'THE ART OF SCRUTINY'
The Defence Committee asks key questions on Defence to piece together the bigger picture
By Julian Lewis
The House Magazine guide to the House of Commons Select Committees – Spring 2017
Like pieces in a giant jigsaw, Defence Committee Reports seek to build a clear and coherent overall picture. These are the fundamental questions which confront us:
1. What potential conventional, unconventional and ideological threats are we facing, and what strategy should we adopt to counter them?
2. How large should our Armed Forces be, and how should they be configured?
3. Could we and should we spend more on Defence?
4. What equipment will we need, how should it be procured, and can industry design, develop and manufacture it?
5. How well are Service personnel and veterans treated, in terms of pay and pensions, conditions of service, medical support when injured, and legal protection against inappropriate investigation?
6. How expert, competent and generally fit for purpose, is the machinery of government in the field of Defence?
So far, the full Defence Committee has completed:
1. A checklist of potential threats and vulnerabilities against which to assess the strengths and weaknesses of our national strategy and Armed Forces.
2. A rigorous examination of whether we are spending the NATO minimum of 2 per cent of GDP on Defence, with extensive data on our declining emphasis on Defence since the mid-1950s, compared with Education, Health and Welfare.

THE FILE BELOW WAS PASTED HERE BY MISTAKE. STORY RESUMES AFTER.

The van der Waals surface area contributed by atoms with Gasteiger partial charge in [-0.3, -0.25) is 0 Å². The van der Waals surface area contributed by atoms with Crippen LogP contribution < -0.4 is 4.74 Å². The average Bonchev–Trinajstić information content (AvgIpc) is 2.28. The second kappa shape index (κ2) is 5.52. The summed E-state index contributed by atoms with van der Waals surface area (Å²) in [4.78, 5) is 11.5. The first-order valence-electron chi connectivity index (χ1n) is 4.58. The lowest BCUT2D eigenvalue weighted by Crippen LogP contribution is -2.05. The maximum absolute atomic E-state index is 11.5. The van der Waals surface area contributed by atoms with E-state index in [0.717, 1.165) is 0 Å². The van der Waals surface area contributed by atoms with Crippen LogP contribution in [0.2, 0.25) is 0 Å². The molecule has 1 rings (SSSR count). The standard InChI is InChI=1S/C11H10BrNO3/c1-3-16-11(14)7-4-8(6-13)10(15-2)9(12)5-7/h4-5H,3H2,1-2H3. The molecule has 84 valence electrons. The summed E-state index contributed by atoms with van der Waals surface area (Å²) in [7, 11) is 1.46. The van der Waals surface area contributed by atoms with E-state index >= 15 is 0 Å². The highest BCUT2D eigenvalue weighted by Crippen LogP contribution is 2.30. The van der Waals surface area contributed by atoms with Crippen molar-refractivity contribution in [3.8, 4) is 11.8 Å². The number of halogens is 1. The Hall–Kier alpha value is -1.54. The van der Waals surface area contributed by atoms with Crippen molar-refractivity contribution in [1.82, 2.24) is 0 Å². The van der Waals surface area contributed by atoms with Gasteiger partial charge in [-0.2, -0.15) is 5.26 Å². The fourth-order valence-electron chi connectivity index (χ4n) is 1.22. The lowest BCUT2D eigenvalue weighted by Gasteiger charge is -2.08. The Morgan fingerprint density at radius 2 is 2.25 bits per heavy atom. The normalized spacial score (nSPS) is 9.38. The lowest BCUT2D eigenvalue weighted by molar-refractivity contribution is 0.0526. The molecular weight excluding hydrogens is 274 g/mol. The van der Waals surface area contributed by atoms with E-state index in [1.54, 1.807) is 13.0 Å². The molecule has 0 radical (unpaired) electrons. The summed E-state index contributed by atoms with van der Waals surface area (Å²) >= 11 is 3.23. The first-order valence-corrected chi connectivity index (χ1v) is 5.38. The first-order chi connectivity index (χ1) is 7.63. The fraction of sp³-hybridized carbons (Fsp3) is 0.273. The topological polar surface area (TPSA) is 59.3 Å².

3. An assessment of our clashing interests with Russia in Europe, and our similar interests elsewhere in opposing revolutionary Islamism.
4. A meticulous comparison of the UK’s air campaigns in Iraq and Syria, contrasting substantial efforts in one theatre with minimal airstrike totals in the other.
5. A critique of the distribution of the anti-malaria drug Lariam to our Service personnel, in breach of strict safeguards set out by its manufacturers.
6. A disturbing study of the relentless decline in the numbers of Royal Navy frigates and destroyers, and of the risks of further reductions if the new shipbuilding strategy is mishandled.
7. A brief but supportive examination of Gareth Johnson’s Private Member’s Bill, sadly currently stalled, to restore criminal penalties for imposters wearing gallantry medals they were never awarded.
8. A strong denunciation of devastating cuts to the BBC Monitoring Service, in a Report entitled “Open Source Stupidity” – a reference to the impending loss of Open Source Intelligence from its Caversham Park headquarters.
Finally, we take pride in having set up a Defence Sub-Committee, chaired successively by different members of the full Committee. So far, it has completed two Reports – on military exercises and the duty of care (Madeleine Moon), and on the sick farce of the Iraq Historic Allegations Team (Johnny Mercer) – the latter forcing a widely publicised u-turn by the MoD.
Next to chair the Sub-Committee will be James Gray, examining Defence in the Arctic, whilst the full Committee presses on with Inquiries into procurement, the Army and the SDSR, the Trident missile test failure, the pursuit of Northern Ireland veterans, and a flagship study of the relationship between the UK, USA and NATO.
We shall be fitting many more pieces into the Defence jigsaw during the remaining years of this Parliament.